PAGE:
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Species and Taxa of Lichens Attributed to the Delta State University Herbarium

Xanthomendoza weberi-orange foliose lichen

Several lichen species not previously reported from northwestern Mississippi, such as Ramalina americana (American cartilage lichen) and Dirinaria confusa (dirinaria lichen), were recently attributed to the Delta State University herbarium.

The discoveries occurred during a visit by Kevin England, a lichen herbarium curator at the University of West Alabama, on Feb. 15, 2019. He identified, annotated, and catalogued more than 30 lichen specimens contained in the herbarium, including the new ones, which England added to the Consortium of North American Lichen Herbaria.

Many of the other specimens had been collected by Henry J. Jacob, a former dean of education at DSU, in 1965 from Madison and Warren counties in Mississippi. Additional specimens had been collected by former DSU environmental science students who graduated between 2013 and 2015. England said that DSU possessed a better collection of lichens from Mississippi compared to other herbaria in the state.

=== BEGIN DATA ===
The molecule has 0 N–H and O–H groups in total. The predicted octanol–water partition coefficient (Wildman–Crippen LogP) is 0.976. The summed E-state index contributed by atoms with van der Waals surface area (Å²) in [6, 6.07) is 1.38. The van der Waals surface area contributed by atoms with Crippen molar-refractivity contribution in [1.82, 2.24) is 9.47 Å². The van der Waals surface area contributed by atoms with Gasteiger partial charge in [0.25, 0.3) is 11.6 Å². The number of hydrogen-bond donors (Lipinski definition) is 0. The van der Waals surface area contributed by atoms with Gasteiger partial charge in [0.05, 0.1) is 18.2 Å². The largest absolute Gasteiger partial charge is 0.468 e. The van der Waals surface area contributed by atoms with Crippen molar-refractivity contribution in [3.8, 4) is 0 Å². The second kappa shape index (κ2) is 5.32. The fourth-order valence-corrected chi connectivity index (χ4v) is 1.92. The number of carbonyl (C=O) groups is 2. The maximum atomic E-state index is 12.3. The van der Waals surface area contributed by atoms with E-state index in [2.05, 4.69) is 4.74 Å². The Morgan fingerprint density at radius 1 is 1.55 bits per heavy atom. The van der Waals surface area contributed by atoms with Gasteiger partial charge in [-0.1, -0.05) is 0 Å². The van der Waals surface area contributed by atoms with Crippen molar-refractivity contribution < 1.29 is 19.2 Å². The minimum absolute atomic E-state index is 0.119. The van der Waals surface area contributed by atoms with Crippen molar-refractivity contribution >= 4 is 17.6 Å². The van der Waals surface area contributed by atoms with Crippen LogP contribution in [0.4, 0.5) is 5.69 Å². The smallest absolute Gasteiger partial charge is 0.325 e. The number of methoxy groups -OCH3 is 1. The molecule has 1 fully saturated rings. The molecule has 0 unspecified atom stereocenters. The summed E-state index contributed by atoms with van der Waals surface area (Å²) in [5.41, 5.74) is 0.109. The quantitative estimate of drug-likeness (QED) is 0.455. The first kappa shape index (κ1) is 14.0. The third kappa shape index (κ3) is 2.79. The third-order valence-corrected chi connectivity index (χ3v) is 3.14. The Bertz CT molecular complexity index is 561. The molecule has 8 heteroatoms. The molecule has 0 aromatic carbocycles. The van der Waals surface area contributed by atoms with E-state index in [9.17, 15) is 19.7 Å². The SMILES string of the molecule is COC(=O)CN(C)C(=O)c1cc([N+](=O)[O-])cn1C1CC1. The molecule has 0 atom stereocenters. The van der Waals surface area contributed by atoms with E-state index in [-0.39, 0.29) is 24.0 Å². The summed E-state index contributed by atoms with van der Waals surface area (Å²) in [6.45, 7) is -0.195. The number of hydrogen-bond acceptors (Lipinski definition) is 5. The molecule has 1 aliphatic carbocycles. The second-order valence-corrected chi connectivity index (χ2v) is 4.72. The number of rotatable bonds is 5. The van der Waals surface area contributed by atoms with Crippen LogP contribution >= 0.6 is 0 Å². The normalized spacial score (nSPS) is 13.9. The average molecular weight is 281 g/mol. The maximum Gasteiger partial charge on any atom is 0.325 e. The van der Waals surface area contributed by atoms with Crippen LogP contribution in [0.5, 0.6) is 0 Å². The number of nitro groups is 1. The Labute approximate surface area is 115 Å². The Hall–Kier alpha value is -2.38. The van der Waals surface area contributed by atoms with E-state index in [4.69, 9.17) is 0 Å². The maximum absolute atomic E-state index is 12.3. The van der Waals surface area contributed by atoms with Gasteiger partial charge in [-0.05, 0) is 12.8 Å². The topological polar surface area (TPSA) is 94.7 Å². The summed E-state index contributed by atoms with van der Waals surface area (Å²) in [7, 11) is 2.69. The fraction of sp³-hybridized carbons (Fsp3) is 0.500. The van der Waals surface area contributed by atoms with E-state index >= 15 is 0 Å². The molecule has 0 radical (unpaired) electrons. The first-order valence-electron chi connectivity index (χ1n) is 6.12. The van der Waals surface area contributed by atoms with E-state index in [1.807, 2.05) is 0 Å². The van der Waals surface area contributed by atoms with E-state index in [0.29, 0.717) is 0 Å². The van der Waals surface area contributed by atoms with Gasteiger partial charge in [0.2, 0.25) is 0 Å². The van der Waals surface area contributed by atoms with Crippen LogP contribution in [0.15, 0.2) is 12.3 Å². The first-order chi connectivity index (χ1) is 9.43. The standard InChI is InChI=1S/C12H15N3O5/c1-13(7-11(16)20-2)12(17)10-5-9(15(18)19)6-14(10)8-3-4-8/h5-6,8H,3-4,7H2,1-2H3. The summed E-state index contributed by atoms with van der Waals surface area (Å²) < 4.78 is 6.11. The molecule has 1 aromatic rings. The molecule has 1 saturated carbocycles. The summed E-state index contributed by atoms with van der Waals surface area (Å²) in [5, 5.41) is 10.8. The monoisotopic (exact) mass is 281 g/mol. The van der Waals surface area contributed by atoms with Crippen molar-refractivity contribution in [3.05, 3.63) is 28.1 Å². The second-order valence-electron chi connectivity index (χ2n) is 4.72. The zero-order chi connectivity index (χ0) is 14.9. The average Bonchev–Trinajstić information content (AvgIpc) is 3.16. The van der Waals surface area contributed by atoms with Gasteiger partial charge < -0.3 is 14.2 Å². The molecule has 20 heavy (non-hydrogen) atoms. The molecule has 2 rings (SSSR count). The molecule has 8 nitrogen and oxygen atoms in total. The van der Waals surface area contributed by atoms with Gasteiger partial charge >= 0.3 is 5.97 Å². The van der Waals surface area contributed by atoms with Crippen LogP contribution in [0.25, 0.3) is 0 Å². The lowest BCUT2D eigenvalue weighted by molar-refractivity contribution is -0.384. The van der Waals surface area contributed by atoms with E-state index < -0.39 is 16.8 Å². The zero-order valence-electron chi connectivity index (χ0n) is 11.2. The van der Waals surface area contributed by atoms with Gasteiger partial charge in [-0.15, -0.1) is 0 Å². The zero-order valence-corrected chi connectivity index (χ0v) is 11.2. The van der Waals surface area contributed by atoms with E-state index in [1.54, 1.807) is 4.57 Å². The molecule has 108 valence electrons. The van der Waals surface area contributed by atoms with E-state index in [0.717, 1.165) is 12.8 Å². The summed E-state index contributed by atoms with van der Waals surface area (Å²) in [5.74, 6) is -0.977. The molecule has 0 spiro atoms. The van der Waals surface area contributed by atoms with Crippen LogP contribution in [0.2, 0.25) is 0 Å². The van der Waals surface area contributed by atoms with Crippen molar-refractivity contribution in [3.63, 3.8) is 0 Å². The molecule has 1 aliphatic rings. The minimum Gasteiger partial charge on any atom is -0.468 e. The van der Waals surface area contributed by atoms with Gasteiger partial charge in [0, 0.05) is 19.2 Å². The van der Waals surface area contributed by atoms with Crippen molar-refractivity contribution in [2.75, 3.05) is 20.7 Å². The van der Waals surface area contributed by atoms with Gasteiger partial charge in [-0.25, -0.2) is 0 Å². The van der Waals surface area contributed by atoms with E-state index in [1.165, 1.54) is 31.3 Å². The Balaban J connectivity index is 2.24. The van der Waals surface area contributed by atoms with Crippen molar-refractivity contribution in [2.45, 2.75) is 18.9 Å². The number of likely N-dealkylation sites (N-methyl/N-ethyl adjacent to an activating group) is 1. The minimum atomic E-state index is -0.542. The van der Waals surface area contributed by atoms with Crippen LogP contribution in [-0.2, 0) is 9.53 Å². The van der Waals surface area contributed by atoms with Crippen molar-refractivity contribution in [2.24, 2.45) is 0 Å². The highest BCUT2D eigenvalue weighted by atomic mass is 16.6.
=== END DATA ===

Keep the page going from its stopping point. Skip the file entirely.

Additionally, England taught a lab for Dr. Nina Baghai-Riding’s Material and Method in Environmental Science (BIO 415) class, emphasizing how lichens are used as biomonitors in determining air quality. Lichens are a composite organism, consisting of fungi and algae, and attach themselves to tree bark, rocks, the sides of buildings, and more. During the lab, students analyzed trees for lichens growing near Fifth Street and Oak Street. They measured; noted shape, color, and form; and collected assorted lichens on bald cypress, oak, and green ash trees. Overall, the students deduced that the air quality was good.

Chrysothrix candelaris dust-like lichen